After David Stern's latest dismissal of the Los Angeles Clippers' offer for New Orleans Hornets guard Chris Paul, there are rumors swirling that the other team in Los Angeles may be back in the hunt for Paul's services.
Kupchak also said his search was not limited to just two players, referring to Orlando center Dwight Howard, but in the Lakers' best interest maybe it should be limited to Howard alone.
The circumstances have changed a little since the first deal among the Lakers, Hornets and Houston Rockets was blown up by Stern and his competitive balance police, and the fact that Lamar Odom is now a Dallas Maverick makes attaining both Howard and Paul a little tricky.
But if Kupchak intends to make a large free-agency splash like he suggests, then he should give up on any thoughts of Paul right now and concentrate his full attention on acquiring Howard.
Compared to the other teams apparently in the running, the Lakers might have the upper hand.
ESPN and other media outlets recently reported that the Orlando Magic granted permission for Howard's agent to engage the New Jersey Nets, Dallas Mavericks and Lakers in possible trade scenarios for Howard after he asked to be traded.
Since then Howard has softened his stance a little, while imploring the team to add the necessary help for a championship run, but it would be ridiculous to think that both parties are not keeping their options open.
So once you breach the surface of Howard and the Magic's renewed affection for each other, the possibility that Howard may be wearing a different uniform in the near future is still very strong.
If Howard is available, the Lakers have to be considered heavy favorites to win the battle for his services if they are not afraid to show their hand.
The Nets have offered the Magic center Brook Lopez and two first-round draft picks but would likely increase that offer to include any player on their roster not named Deron Williams.
The Mavericks have yet to state who they would offer as trade bait for Howard, but I'm guessing the only safe player on Mark Cuban's roster would be Dirk Nowitzki.
There are other teams rumored to be in the running for Howard, such as the Chicago Bulls and Boston Celtics, and you could combine all their offers together and it still wouldn't match what the Lakers could send to Orlando in return for Howard.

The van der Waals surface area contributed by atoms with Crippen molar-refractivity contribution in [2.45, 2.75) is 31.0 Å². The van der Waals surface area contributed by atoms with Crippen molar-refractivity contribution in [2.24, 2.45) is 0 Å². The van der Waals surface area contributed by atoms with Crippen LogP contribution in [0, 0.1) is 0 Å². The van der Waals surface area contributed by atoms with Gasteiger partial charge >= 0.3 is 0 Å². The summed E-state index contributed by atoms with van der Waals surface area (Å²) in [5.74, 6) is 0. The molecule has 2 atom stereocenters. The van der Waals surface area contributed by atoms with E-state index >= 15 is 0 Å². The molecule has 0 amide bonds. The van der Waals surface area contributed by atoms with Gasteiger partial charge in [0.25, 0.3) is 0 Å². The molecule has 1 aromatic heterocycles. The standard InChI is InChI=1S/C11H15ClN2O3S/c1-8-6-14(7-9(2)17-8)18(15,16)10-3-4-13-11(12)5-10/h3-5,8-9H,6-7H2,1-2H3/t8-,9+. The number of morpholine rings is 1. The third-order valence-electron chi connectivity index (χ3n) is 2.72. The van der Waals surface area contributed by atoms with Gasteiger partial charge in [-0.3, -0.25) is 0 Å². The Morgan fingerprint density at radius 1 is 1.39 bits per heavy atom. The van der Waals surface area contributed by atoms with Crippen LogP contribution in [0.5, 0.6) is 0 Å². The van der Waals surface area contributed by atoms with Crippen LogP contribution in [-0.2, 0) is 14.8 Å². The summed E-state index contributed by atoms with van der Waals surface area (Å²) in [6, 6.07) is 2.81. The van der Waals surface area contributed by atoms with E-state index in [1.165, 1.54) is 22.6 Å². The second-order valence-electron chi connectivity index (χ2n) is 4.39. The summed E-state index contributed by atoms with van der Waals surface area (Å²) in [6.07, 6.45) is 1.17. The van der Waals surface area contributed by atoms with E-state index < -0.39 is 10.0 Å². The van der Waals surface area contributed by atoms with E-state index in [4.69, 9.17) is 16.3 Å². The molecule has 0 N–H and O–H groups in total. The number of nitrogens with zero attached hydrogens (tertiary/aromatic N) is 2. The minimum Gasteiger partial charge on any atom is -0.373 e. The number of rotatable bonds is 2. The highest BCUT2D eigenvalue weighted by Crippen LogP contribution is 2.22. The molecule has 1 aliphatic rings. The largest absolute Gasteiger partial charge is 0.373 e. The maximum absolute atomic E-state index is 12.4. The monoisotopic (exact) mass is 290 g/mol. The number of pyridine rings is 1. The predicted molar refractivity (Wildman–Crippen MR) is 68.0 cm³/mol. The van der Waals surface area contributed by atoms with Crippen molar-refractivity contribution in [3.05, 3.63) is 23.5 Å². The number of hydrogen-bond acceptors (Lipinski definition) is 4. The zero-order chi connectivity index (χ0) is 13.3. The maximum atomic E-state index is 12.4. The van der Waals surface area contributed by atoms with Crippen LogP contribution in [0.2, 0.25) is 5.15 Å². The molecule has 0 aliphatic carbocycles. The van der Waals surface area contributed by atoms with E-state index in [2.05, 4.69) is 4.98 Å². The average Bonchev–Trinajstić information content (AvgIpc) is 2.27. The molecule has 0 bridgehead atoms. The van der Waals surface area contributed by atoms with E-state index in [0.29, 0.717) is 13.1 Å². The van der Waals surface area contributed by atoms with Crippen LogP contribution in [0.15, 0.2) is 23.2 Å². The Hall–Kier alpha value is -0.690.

The Lakers and their fans are hesitant to trade both Andrew Bynum and Pau Gasol for Howard, but I can't understand why.
Granted, losing Bynum and Odom would definitely hurt the Lakers in the short term, but I'm not convinced that the Lakers can challenge for an NBA title anytime soon with Bynum and Gasol.
Gasol's collapse in the 2011 NBA playoffs may not have been a harbinger of his eventual decline, but it was a painful reminder of his tendency to disappear during critical moments.
I appreciate what Gasol has done for the Lakers franchise, but in the same breath I couldn't imagine Howard reacting in the same manner under duress.
It doesn't hurt that Howard is about five years younger than Gasol and has yet to reach his full potential, while Gasol's game has pretty much reached its ceiling.
Bynum can match Howard's youth, and there are some people who would argue he can match Howard's skill level as well. While I agree to some extent, there are other images of Bynum that stand out to me more than his potential.
The most striking may be Bynum sitting on the floor grasping his knee, his face a picture of pure agony laced with a touch of "oh no, not again" during a late regular-season game against the Mavericks.
Lakers nation held its collective breath, as a season that was destined to end in failure anyway seemed to have reached that stage prematurely.
In the end Bynum was okay and went on to have the best postseason of his young career, but during that one lonely moment, as Bynum intently grasped his knee on the floor, my patience finally ran out.
Bynum may indeed fulfill his promise and become a great NBA center, but the threat of another knee injury prevents me from looking that far down the road.
In my eyes Bynum is damaged goods, but he is still more talented than any of the other players that have been floated around for Howard, and once you throw in Gasol and maybe a couple of draft picks, the Lakers offer becomes pretty hard to beat—if Kupchak has the heart to pull the trigger.
Odom's departure ended the dynamic that made the Lakers frontcourt special, and while Bynum and Gasol are still a formidable tandem, how long will that be true?
A deal for Howard that involves both Bynum and Gasol would leave the Lakers worse off now, but paired with Bryant the Lakers would still be in the postseason mix.
More importantly, a deal for Howard would mean an investment in the future of the franchise, and what the Lakers do five years from now may be more crucial than anything they do next season.